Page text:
Pearson Family Africa Award

The Pearson family has had strong ties to Africa for more than three decades. Dr. Terry Pearson was born and raised in Vernon, BC. After receiving his PhD in microbiology at UBC and post-doctoral studies in Cambridge, England, he married Anne and the next day moved to Nairobi, Kenya to help establish a new World Bank funded laboratory for research on tropical diseases. After several years, Terry and Anne moved to Victoria—Anne as a primary school teacher and Terry as a member of the Department of Biochemistry and Microbiology. At UVic, Terry continued to research African Sleeping Sickness for 35 years.

Terry and Anne maintained enduring links to Kenya and now, with daughters Katie Malaika and Lauren Naivasha, spent several more years in Kenya, establishing friendships and collaborations in science and education that have persisted for more than 30 years. It became clear to the family that diseases and lack of opportunity for education were limiting the opportunities for many in East Africa. While in Kenya, Anne established the African Children's Book Box Society, a charity that purchases culturally appropriate books written and published by Africans and distributes these to schools in Kenya and Tanzania. The charity expanded its mandate to build schools, libraries, dormitories and clinics in Tanzania with input and support from daughters Katie and Lauren.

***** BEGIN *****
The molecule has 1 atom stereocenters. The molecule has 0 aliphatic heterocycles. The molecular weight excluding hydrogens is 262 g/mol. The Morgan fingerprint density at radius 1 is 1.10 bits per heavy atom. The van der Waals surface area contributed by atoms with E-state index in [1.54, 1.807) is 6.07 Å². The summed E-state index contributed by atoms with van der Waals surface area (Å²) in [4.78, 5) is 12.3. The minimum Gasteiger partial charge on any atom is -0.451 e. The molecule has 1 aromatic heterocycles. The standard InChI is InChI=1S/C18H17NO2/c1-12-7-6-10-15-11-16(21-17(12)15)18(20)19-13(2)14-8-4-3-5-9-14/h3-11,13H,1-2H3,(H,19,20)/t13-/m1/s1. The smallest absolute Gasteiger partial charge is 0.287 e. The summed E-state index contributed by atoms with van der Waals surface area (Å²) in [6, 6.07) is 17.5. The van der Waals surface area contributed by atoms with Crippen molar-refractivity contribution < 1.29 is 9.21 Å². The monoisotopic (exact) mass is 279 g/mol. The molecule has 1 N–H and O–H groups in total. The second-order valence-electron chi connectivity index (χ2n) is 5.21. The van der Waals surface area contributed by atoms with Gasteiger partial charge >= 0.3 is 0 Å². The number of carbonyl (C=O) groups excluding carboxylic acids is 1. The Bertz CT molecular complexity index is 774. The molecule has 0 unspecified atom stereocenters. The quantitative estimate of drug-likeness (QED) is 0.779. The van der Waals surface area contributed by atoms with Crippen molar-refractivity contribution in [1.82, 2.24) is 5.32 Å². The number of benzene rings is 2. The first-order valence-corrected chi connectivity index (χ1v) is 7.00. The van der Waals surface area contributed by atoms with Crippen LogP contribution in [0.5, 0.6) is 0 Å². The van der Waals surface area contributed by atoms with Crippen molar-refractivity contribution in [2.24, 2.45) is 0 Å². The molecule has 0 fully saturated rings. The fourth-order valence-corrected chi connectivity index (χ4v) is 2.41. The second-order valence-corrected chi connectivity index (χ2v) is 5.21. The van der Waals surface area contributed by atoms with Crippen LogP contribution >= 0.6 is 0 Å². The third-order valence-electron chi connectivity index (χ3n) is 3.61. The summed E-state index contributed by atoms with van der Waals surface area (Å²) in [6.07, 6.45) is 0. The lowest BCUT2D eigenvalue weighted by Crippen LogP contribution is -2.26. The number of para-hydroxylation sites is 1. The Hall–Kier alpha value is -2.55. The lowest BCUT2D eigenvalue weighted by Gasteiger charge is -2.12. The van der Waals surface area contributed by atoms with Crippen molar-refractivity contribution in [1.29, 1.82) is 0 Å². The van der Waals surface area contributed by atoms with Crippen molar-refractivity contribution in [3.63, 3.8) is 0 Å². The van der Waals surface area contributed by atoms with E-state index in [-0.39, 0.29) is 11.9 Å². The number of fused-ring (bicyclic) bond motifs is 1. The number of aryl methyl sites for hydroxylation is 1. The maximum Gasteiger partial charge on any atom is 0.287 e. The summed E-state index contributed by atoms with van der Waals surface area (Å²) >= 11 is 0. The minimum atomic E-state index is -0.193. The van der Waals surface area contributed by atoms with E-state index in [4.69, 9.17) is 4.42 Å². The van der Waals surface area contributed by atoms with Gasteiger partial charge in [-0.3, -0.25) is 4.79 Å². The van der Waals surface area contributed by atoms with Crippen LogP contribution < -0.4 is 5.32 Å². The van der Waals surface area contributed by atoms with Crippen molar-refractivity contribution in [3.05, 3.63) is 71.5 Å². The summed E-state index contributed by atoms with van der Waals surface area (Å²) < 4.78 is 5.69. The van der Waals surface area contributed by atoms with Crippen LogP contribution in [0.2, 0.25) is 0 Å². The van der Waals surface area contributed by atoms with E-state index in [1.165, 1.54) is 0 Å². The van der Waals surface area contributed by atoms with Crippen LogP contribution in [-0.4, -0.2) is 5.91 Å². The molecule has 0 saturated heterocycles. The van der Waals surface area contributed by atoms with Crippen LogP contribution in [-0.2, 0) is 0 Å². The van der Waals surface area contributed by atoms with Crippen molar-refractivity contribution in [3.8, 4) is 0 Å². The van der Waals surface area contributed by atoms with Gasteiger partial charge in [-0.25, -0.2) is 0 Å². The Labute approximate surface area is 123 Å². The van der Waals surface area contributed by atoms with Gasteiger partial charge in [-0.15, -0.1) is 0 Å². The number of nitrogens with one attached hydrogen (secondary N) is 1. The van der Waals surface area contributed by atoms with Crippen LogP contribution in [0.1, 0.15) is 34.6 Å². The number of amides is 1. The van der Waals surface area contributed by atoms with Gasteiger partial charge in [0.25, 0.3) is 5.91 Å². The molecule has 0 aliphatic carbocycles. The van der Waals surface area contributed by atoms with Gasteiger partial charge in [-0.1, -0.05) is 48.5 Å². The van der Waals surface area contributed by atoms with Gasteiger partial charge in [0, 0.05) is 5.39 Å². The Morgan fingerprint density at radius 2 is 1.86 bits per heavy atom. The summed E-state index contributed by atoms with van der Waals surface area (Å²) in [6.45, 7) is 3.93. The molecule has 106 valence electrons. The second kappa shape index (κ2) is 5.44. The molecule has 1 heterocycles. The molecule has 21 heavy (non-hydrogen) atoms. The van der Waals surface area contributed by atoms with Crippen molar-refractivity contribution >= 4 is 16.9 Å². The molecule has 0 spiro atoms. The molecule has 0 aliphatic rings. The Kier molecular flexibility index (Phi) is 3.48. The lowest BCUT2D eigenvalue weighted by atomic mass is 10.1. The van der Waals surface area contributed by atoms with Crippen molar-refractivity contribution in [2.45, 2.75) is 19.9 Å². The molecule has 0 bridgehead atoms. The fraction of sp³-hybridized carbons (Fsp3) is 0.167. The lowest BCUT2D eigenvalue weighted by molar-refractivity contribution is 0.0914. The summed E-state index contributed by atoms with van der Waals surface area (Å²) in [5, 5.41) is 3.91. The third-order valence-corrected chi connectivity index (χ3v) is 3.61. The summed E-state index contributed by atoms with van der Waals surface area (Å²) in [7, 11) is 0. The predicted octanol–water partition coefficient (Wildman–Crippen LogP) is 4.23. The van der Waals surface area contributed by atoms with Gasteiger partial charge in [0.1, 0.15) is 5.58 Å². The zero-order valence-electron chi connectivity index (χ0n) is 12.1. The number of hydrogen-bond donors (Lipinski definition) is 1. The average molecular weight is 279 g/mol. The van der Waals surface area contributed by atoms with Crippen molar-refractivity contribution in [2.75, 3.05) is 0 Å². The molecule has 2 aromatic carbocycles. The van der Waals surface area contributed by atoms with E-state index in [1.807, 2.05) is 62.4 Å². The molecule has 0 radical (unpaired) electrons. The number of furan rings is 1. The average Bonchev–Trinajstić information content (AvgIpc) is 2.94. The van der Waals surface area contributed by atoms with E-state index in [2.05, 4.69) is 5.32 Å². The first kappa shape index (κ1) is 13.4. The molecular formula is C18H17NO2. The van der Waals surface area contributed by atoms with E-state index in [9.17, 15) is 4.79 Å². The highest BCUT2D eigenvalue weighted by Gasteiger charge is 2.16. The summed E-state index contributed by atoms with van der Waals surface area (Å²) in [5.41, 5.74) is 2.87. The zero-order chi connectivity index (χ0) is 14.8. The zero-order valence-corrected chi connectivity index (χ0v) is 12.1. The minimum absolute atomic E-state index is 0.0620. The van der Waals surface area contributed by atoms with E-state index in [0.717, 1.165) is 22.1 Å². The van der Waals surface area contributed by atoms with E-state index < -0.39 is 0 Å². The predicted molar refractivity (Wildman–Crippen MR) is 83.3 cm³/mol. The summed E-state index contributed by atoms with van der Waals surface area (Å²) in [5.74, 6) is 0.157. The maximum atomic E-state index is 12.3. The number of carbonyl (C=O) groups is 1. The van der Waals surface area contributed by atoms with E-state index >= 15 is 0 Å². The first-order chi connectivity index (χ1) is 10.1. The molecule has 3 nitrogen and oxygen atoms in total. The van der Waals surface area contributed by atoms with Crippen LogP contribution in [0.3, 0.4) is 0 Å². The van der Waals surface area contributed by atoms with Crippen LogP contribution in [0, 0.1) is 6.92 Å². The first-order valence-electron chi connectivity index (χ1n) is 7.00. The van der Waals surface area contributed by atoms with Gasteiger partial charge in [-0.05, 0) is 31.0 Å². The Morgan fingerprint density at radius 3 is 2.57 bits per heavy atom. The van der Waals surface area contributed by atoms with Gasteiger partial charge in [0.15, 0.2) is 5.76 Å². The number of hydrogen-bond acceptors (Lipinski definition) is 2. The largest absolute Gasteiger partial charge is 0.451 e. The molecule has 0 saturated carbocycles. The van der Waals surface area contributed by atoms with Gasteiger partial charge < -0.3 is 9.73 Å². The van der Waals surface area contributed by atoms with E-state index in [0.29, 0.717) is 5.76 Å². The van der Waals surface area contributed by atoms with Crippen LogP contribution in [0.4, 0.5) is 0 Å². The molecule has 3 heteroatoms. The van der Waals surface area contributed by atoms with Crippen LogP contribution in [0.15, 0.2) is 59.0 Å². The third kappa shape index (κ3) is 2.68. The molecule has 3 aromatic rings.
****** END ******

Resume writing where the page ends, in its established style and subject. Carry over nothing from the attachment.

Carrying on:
Katie is currently a primary grade teacher on Bowen Island and continues to teach about Africa as a way of establishing an interest in internationalism in young minds. As an undergraduate at UVic, Lauren became involved with the Student Refugee Program of the World University Service of Canada (WUSC). After graduation she returned to Kenya and worked with a Harvard team monitoring the 2009 Kenyan election. She now works for the International Organization for Migration in South Sudan and is much involved with issues involving refugees. Through these experiences, the Pearson family has developed a love of Africa and its people and hope to contribute in a small way to helping student refugees to succeed.

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